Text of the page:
Check Your Privilege on Windows 10

Just like the jinni in Aladdin, the default home user on Windows 10 has ultimate cosmic power.  I’ve been thinking about that in relation to ransomware and, frankly, any unwanted software.  Linux devices have a superuser, known as root, that is separate from the user accounts.  If you’re in a law firm, your IT may have taken care of this for you but home users can still take the same step.

I decided to reduce my own privileges and create a superuser administrator account on my Windows 10 to make it harder for unwanted software to install or do anything else on my PC.

User Account Settings

You should already have set Windows 10 to prompt you whenever you do something that (a) installs software and (b) makes changes to your system.  These prompts can become really irritating.  So it may be that you used to get prompted but now you don’t because you figured out how to turn the prompts off.  It’s worth the extra hassle (like using a password manager), especially if you (a) have private or confidential information on your machine or (b) can’t afford the downtime or lost business if all of your information is destroyed.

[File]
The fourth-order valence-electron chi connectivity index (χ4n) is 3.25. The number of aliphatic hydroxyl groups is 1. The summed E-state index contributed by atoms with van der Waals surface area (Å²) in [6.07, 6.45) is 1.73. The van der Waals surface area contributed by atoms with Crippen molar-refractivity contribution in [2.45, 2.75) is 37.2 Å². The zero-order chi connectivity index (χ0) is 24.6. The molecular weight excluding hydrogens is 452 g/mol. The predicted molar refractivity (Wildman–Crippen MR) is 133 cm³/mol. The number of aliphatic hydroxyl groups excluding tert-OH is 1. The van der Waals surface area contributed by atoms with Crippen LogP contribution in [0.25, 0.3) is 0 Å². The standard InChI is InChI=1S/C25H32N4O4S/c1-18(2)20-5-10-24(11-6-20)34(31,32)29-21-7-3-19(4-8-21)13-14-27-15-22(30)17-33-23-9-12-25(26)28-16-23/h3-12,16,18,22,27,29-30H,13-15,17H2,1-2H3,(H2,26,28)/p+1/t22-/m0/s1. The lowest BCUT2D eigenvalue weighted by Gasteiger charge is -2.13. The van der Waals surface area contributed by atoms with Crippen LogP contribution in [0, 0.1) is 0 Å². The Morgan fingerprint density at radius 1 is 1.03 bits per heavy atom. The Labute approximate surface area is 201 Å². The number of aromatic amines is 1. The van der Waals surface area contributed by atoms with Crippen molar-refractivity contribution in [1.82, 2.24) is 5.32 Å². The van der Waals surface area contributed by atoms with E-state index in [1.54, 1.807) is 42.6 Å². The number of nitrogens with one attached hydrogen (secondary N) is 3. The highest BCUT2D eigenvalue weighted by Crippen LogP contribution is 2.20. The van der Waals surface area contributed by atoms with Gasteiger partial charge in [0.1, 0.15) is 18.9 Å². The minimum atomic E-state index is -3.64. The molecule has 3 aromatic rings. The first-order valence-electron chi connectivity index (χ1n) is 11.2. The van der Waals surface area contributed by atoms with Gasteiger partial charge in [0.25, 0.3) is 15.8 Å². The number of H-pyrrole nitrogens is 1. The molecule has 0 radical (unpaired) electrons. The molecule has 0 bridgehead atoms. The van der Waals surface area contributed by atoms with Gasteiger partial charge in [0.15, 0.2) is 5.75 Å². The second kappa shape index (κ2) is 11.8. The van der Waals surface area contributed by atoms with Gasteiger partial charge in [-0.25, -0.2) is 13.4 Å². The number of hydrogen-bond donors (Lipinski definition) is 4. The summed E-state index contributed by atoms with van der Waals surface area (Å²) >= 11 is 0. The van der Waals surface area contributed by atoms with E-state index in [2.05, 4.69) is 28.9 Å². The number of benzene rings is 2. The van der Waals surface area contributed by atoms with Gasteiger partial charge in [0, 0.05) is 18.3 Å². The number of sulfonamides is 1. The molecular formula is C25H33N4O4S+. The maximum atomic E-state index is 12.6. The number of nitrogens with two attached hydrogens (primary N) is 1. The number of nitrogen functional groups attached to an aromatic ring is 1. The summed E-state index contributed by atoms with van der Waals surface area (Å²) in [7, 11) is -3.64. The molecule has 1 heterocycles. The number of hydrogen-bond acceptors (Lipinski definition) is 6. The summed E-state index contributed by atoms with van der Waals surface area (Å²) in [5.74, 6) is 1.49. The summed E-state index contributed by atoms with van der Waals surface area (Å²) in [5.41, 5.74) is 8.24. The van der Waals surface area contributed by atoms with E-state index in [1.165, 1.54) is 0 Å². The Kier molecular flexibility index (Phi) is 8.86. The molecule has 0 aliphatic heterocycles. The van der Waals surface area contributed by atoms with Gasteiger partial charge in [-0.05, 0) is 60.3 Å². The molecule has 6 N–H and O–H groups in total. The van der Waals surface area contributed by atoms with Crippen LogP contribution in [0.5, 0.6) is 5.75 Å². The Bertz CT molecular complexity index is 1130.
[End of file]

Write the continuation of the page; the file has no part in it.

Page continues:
You can tweak these settings – I recommend setting them to their maximum – in the Control Panel.  Unfortunately, Windows 10 has two ways of configuring settings.  Settings, which you can access under the Windows Key, and Control Panel, which you probably can’t.  To get to the Control Panel, the easiest way I’ve found is to hit the Windows Key and click X.  A menu will pop up and you can select Control Panel.  Go to System and Security > Security and Maintenance > Change User Account Control settings.

Make sure your Windows 10 user account settings are the most secure.